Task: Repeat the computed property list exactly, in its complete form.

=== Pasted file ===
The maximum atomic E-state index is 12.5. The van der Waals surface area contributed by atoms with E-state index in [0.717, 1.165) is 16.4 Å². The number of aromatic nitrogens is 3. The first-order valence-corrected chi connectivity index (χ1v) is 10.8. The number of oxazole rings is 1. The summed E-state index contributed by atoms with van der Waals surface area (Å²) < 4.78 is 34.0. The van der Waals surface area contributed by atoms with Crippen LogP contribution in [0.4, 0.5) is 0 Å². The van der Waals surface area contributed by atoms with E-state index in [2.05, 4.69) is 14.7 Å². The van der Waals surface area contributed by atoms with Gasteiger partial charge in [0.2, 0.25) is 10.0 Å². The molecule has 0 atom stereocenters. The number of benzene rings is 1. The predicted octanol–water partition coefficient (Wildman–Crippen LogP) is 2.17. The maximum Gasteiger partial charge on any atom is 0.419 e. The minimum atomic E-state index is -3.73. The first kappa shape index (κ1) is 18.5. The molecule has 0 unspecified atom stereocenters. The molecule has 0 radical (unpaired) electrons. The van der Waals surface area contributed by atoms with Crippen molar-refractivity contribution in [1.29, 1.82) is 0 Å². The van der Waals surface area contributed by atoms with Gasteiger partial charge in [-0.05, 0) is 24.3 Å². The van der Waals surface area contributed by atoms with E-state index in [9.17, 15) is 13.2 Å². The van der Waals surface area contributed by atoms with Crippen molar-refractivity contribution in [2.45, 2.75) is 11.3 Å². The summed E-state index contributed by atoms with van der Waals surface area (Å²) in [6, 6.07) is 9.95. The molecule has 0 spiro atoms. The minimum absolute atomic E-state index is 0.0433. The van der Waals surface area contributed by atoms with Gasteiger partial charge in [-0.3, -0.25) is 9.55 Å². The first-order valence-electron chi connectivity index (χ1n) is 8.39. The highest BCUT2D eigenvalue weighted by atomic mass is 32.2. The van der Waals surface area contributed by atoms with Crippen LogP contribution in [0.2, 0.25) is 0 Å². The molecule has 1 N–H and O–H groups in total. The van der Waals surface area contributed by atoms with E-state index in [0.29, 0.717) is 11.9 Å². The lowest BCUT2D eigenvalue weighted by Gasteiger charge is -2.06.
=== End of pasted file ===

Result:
The maximum atomic E-state index is 12.5. The van der Waals surface area contributed by atoms with E-state index in [0.717, 1.165) is 16.4 Å². The number of aromatic nitrogens is 3. The first-order valence-corrected chi connectivity index (χ1v) is 10.8. The number of oxazole rings is 1. The summed E-state index contributed by atoms with van der Waals surface area (Å²) < 4.78 is 34.0. The van der Waals surface area contributed by atoms with Crippen LogP contribution in [0.4, 0.5) is 0 Å². The van der Waals surface area contributed by atoms with E-state index in [2.05, 4.69) is 14.7 Å². The van der Waals surface area contributed by atoms with Gasteiger partial charge in [0.2, 0.25) is 10.0 Å². The molecule has 0 atom stereocenters. The number of benzene rings is 1. The predicted octanol–water partition coefficient (Wildman–Crippen LogP) is 2.17. The maximum Gasteiger partial charge on any atom is 0.419 e. The minimum atomic E-state index is -3.73. The first kappa shape index (κ1) is 18.5. The molecule has 0 unspecified atom stereocenters. The molecule has 0 radical (unpaired) electrons. The van der Waals surface area contributed by atoms with Crippen molar-refractivity contribution in [1.29, 1.82) is 0 Å². The van der Waals surface area contributed by atoms with Gasteiger partial charge in [-0.05, 0) is 24.3 Å². The van der Waals surface area contributed by atoms with E-state index in [9.17, 15) is 13.2 Å². The van der Waals surface area contributed by atoms with Crippen molar-refractivity contribution in [2.45, 2.75) is 11.3 Å². The summed E-state index contributed by atoms with van der Waals surface area (Å²) in [6, 6.07) is 9.95. The molecule has 0 spiro atoms. The minimum absolute atomic E-state index is 0.0433. The van der Waals surface area contributed by atoms with Gasteiger partial charge in [-0.3, -0.25) is 9.55 Å². The first-order valence-electron chi connectivity index (χ1n) is 8.39. The highest BCUT2D eigenvalue weighted by atomic mass is 32.2. The van der Waals surface area contributed by atoms with Crippen LogP contribution in [0.2, 0.25) is 0 Å². The molecule has 1 N–H and O–H groups in total. The van der Waals surface area contributed by atoms with E-state index in [0.29, 0.717) is 11.9 Å². The lowest BCUT2D eigenvalue weighted by Gasteiger charge is -2.06.